Dreams of Mediocrity

Week 11.

Mini-Me is now larger than any of our fish, and most of the complicated bits are largely finished (eyelashes, ears, kidneys). This has indeed resulted in a marked improvement in my health. Yaaaaaaaayyy! I’m still eating almost nothing, and still moving cautiously, but I only feel properly (“imminently”, if you like) ill about 30% of the time – as opposed to 100% of every waking minute.

So I’m pretty chipper, despite not quite being able to take on students at home this week (I can sit up for half an hour most afternoons, but a full hour upright + mild brain activity is beyond me). On Sunday, I brushed my teeth for the first time in weeks. I didn’t use toothpaste and brushed section by section (“front top”, “back bottom” and so on), taking breaks in between. It took two hours altogether. On Monday it took forty minutes. Yesterday I was able to use toothpaste again for the first time.

*insert grateful ad for Extra sugarfree gum here*

I have only two weeks left of my first trimester (the 12/13 week barrier marks the time when normal folks START spreading the good news), which means I should have gained a little over a kilo – precisely the amount that I lost in weight just this week. On the up side, that means I’ve lost all the stress weight I put on as CJ and I were trying to conceive (which has its perks, but frankly I’d rather be as sick as I am than go through that don’t-know-if-we’ll-ever conceive-and-it’s-all-a-bit-weird experience ever again).

Also, I was given Mini-Me’s first mobile – which caused me to flip out both delightedly and immoderately. I particularly enjoy the disturbed expressions on the faces.

 

That mobile is the highlight of my week. I’ve hung it prominently in the living room, so I glance at it hundreds of times each day. My baby is on its way and all’s well with the world.

And so we move on to today’s actual topic: jobs I don’t want my future children to have.

Traditionally, parents like to be able to say, “My kid’s a doctor/lawyer/businessman/stock trader/prime minister/police officer” or similar. Who doesn’t want their kid to be fabulously important or wealthy or both?

Well – me. I think most of the rich professions come with too high a cost to the person’s home life, personal integrity, or ability to show compassion to people who need it. I’m a huge fan of a work-life balance.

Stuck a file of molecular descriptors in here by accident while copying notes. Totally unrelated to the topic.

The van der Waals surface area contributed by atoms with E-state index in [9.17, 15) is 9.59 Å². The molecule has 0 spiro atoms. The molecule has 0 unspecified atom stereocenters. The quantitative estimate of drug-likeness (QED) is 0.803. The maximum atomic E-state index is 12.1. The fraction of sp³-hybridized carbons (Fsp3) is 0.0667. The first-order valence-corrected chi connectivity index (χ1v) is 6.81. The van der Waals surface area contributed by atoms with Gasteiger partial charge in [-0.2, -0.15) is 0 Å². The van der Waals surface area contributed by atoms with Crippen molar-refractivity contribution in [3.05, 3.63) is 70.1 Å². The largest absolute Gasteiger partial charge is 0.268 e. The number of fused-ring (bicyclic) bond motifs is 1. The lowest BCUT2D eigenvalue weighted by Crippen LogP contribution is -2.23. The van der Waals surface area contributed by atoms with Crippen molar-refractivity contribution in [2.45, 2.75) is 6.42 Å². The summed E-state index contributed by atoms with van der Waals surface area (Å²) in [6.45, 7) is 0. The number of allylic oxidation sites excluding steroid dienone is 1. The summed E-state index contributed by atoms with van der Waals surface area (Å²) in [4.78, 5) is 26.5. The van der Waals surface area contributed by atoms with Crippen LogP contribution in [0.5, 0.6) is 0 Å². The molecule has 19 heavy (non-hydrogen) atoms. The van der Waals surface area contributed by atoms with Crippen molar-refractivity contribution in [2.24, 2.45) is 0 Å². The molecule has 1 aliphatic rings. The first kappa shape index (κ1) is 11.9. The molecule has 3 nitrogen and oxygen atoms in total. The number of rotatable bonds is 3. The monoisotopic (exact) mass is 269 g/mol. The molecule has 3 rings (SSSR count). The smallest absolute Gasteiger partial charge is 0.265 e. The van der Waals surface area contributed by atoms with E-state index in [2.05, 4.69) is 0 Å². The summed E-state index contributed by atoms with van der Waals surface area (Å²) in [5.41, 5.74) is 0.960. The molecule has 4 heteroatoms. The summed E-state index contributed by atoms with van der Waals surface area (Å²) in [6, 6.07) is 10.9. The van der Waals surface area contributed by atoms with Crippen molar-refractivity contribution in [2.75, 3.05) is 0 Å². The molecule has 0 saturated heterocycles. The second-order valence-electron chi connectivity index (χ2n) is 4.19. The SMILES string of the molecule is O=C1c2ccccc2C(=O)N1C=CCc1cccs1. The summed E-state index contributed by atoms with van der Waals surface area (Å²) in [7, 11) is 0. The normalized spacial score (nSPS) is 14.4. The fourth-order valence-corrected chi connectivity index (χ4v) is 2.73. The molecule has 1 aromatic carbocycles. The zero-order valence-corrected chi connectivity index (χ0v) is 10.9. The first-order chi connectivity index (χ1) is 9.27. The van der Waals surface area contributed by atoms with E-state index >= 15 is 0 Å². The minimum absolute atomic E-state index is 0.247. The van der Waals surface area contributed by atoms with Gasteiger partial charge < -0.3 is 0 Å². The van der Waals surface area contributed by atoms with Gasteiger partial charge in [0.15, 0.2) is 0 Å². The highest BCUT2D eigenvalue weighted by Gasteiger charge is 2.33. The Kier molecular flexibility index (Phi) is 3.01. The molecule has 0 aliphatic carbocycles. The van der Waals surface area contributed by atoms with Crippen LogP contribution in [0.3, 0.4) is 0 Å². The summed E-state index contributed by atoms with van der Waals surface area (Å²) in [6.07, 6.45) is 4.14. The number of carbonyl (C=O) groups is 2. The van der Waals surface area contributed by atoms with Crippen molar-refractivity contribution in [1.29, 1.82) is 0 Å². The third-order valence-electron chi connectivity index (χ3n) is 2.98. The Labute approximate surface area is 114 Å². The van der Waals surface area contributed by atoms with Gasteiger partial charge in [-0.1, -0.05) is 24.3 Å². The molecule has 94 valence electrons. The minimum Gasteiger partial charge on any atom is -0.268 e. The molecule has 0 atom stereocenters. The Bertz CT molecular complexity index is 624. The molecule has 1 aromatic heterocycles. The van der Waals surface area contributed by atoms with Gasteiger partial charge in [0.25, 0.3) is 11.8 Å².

And then there’s the other side of the “great” careers – writers, musicians, dancers, artists, and athletes. I definitely don’t want my kid attempting any of those. Those are the jobs with the least causal link between how much work you put in and how much pay you get out, which is really psychologically unhealthy. The entire writing community flinched when Snooki’s book was a New York Times bestseller (Snooki is a reality star who isn’t intellectually gifted enough to wear undies while doing cartwheels). My parents did a great job on encouraging my writing as a side job rather than full-time work. (The only reason I spend more time writing than doing paid work is that I developed an anxiety disorder that prevents me doing normal work.) I’ll be following their lead as I raise my own kids.

Finally, there are the caring professions – teachers, nurses, volunteers, aid workers, social workers, and counselors. I don’t want my kid doing those jobs either. They’re jobs that invade your home life and leave you poor.

So what kind of job do I want for my kids?

I want the kind that’s moderately interesting (but stays at work), that pays fairly (with regular raises in pay, good health and insurance benefits, and annual paid holidays), and that is common enough that if a bad boss comes along my kid can transfer to another section rather than enduring abuse.

In short, the public service is the best. There are literally hundreds of available jobs ranging from IT to training to legal to political work – and 99% are here in my home town. You can switch careers completely without switching departments (in fact, they’ll often pay you to go back to uni).

I certainly won’t prevent my kid from chasing whatever dream takes their fancy – but if they can follow in their father’s footsteps (CJ is a public servant and he really enjoys his workmates and job), I will be very, very pleased for them and their future family.

What is your perfect job? What is the perfect job for your children (imaginary or otherwise)?

Published by Felicity Banks

I write books (mainly adventure fantasy for kids and young adults), real-time twittertales, and a blog of Daily Awesomeness. @Louise_Curtis_ and http://twittertales.wordpress.com. My fantasy ebook is on sale at https://www.smashwords.com/books/view/278981.

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